How Seriously Should We Take the Mars One Mission?

Parts of it might come off sounding like a napkin draft of an old Robert Heinlein novel – the daring mission by one Netherlands-based non-profit group to colonize Mars. 25 participants in all – chosen from all walks of life, across the world, out of a panel of 3,500 different applicants. Those chosen for this mission will never see Earth again, living out their lives on the Red Planet in what Mars One hopes to be a permanent settlement.

So how plausible is this scenario? Mars One is actually somewhat proud of the description “science fiction made real – as they narrow down their list from the top 100 finalists. They plan to send four people to Mars every two years, an endeavor they hope to finance by producing a reality show edited from tapes of the colonists’ day to day lives. Ultimately, it seems as though the mission is best suited for a reality show – the limitations of recording media are probably among the lesser concerns of the mission, which has had a great deal of difficulty gaining appreciation among scientists, and actually quite a few detractors.

Last fall, MIT did an analysis of the mission’s logistics. Provided that the organization is rightly equipped with effective technology and successful at their first launch in the year 2024, there are still a number of concerns – limited supplies, as colonists will only take what they can carry aboard the capsule, being confined to small spaces throughout the long voyage, as well as a lack of proper ventilation, making it unlikely that any settlement will last much longer than 68 days, as the planet is low on natural resources – even if vegetation were to grow, the amount of oxygen it gives off could lead to explosions, and there is currently no way to vent oxygen while also venting nitrogen.

The date of the mission is set for 2024, which if successful would reach the red planet almost a decade before NASA’s planned mission to Mars. The trouble is that Mars One wants to do it at a fraction of their budget. The project’s budget would likely have to be in the ball park of $100 billion, not the six billion that the non-profit has proposed, and that would be even with the rather impressive team assembled by Mars One CEO Bas Lansdorp which includes space architect Kristian von Bengtson and even Dr. Norbert Kraft, a former psychiatrist for NASA who has studied the psychological aspect of space travel.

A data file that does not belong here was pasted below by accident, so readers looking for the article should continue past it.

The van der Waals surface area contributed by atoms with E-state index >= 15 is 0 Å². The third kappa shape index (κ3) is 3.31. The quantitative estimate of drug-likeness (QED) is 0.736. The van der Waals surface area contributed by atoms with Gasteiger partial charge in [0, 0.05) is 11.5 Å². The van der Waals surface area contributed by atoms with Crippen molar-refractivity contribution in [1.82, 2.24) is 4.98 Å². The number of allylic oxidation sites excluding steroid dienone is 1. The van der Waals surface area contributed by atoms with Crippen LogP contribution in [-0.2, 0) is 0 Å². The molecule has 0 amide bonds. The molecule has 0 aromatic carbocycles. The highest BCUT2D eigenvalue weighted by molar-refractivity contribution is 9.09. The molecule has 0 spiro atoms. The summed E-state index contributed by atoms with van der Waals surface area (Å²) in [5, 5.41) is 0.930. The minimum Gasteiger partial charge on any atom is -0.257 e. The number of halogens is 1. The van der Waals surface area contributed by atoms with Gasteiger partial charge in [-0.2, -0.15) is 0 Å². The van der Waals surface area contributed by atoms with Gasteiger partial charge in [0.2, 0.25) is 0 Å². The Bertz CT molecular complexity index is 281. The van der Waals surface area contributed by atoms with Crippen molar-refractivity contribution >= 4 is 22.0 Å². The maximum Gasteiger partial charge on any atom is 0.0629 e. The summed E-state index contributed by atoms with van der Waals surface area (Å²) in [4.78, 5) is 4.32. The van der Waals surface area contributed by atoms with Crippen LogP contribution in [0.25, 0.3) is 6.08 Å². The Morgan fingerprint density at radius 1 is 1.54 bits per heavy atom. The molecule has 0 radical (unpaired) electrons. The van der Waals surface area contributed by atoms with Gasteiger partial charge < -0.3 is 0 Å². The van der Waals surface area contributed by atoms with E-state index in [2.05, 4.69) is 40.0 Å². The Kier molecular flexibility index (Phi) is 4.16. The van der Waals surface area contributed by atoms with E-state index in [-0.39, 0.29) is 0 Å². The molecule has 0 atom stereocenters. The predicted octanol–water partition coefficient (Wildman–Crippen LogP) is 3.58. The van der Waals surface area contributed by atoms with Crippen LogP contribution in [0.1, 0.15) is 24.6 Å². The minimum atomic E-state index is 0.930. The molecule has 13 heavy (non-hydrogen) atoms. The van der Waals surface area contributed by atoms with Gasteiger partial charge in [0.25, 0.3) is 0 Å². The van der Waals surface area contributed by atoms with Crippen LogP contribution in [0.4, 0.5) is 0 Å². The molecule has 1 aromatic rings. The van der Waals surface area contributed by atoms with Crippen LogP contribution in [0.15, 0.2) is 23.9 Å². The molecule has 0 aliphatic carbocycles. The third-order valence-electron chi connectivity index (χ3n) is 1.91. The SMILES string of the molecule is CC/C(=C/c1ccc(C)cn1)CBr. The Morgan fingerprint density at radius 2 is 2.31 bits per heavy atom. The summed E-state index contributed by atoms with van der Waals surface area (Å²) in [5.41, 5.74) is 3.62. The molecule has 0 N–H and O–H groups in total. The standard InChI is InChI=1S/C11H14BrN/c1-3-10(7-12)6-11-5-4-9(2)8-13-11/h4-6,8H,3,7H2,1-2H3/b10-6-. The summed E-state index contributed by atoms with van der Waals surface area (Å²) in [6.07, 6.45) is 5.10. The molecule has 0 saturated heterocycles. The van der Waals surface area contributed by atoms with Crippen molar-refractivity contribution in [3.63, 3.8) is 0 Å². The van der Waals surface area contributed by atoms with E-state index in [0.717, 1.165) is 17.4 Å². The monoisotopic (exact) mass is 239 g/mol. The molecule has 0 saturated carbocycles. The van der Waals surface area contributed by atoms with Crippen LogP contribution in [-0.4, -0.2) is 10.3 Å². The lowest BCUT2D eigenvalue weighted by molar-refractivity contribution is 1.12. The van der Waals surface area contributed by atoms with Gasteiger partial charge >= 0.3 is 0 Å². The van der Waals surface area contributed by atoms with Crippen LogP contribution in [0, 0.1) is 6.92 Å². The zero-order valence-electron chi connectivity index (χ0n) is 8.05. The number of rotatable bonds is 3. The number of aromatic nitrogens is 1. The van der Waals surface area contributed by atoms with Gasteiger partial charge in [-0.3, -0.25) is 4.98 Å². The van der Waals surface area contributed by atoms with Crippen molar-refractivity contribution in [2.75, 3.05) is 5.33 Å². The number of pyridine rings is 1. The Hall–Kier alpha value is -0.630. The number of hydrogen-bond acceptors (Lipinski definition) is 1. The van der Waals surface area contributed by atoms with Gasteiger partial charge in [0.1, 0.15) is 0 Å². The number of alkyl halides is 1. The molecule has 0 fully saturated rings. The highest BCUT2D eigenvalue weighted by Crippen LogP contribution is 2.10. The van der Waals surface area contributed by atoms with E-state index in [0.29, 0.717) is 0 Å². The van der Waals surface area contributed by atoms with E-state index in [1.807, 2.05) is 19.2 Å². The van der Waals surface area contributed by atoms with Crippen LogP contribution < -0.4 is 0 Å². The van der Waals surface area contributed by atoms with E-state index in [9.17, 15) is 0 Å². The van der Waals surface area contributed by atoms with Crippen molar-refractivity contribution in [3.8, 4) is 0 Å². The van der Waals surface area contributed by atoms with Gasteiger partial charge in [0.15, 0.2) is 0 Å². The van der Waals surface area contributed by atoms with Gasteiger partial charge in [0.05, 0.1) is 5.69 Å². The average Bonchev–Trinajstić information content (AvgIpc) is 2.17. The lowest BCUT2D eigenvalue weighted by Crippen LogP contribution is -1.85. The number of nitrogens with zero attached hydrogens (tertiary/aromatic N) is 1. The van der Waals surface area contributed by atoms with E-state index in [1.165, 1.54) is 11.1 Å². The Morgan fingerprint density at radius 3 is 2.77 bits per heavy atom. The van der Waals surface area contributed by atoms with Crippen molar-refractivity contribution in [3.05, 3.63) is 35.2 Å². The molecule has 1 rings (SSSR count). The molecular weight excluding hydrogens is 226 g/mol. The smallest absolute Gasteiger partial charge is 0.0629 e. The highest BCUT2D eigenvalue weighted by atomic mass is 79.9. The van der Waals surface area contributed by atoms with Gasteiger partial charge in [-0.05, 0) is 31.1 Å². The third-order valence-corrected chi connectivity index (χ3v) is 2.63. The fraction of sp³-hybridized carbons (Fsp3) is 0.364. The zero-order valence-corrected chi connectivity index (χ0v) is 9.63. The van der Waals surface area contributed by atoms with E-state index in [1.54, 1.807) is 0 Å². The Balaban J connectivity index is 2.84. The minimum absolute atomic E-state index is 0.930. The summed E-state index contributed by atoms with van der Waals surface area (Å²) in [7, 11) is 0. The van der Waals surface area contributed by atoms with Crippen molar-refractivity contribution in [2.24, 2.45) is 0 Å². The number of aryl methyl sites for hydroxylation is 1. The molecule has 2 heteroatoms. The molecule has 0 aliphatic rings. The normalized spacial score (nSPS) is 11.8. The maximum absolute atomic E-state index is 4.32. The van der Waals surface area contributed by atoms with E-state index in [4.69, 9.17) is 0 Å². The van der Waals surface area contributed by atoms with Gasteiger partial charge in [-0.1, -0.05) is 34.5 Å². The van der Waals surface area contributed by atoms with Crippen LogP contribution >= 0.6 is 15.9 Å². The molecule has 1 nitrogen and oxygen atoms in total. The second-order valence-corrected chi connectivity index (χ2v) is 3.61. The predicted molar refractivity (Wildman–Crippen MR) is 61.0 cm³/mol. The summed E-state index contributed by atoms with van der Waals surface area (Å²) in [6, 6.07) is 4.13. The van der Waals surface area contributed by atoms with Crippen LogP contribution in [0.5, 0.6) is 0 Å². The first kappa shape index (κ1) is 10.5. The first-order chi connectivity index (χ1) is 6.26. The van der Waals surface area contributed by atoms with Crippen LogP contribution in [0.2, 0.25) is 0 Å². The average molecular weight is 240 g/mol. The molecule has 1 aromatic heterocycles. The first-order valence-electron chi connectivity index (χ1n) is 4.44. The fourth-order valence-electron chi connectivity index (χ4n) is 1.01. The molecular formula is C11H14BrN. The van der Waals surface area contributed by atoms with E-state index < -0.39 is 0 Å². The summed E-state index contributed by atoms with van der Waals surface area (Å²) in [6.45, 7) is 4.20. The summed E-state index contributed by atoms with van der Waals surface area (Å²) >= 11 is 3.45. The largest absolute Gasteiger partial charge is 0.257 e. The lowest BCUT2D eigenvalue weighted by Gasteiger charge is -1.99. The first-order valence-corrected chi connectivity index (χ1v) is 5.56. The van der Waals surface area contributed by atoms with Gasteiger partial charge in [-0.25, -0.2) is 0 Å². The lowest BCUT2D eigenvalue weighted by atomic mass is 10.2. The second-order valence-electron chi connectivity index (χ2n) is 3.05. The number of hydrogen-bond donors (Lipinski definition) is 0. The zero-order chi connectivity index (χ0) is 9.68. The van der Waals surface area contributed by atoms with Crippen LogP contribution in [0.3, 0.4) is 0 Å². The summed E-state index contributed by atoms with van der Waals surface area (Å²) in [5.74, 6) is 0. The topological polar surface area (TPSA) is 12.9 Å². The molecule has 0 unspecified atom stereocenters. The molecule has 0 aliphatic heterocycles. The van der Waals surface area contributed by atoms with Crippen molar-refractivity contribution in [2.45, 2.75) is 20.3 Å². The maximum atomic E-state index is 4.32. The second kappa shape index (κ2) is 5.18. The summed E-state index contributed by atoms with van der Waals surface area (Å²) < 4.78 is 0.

Now, Anu Ojha OBE, who serves as director of the UK National Space Academy Programme and also at Britain’s National Space Centre, has added to the vocal opposition, warning the 100 finalists that Mars One may never actually leave the ground.

Ojha said: “Obviously this is something that has captured the public’s imagination, and Mars One obviously has a great PR team, but space engineering obeys the laws of physics not PR.”

So far, Mars One has received $759,816 this year through crowdfunding campaigns and other donations, and hope to reach more through private contracts with production companies such as Endemol, who produced the series Big Brother. Endemol later pulled out when they failed to negotiate a contract. Mars One hopes to send several unmanned rockets to Mars, beginning in 2018, ahead of the first passengers, in order to locate an ideal spot for a landing base.

“In terms of technology, it’s pushing the absolute boundaries and there seems to be a lot of technological naivety on the part of the people running it”, Ojha said. While such achievements as the moon landing were significant for the new doors they opened with technology and scientific discoveries, Mars One is not so much developing its own technology, but rather making use of the latest innovations from NASA, ESA, Boeing, Lockheed Martin and SpaceX.

“There are some elements that seem reasonable, but overall it’s concerning, and the timescales are also questionable.”

In addition to spotting a base camp, the facility will already begin phases of construction by the time people first arrive on the Red Planet. Much of the equipment currently in Mars One’s possession has yet to be tested, something that has led physicist Todd Huffman, who advocates Martian exploration, to call the mission “scientifically irresponsible.”

Ojha said: “The business model has so many holes in it, it’s shaky to say the least. And when you ask them how much money they have raised, they say it’s still ongoing. The time scales and the business model – they’re completely unrealistic.”

Bas Lansdorp has acknowledged that there are challenges ahead, as when he refuted the MIT report, but said that what the organization has is an optimum schedule, saying that any major flaws with the launch would send it back two years in order to ensure the safety of all involved. One must wonder, however, if the real bellwether for Lansdorp’s project is safety and not public interest in the expedition.

James Sullivan
James Sullivan is the assistant editor of Brain World Magazine and a contributor to Truth Is Cool and OMNI Reboot. He can usually be found on TVTropes or RationalWiki when not exploiting life and science stories for another blog article.
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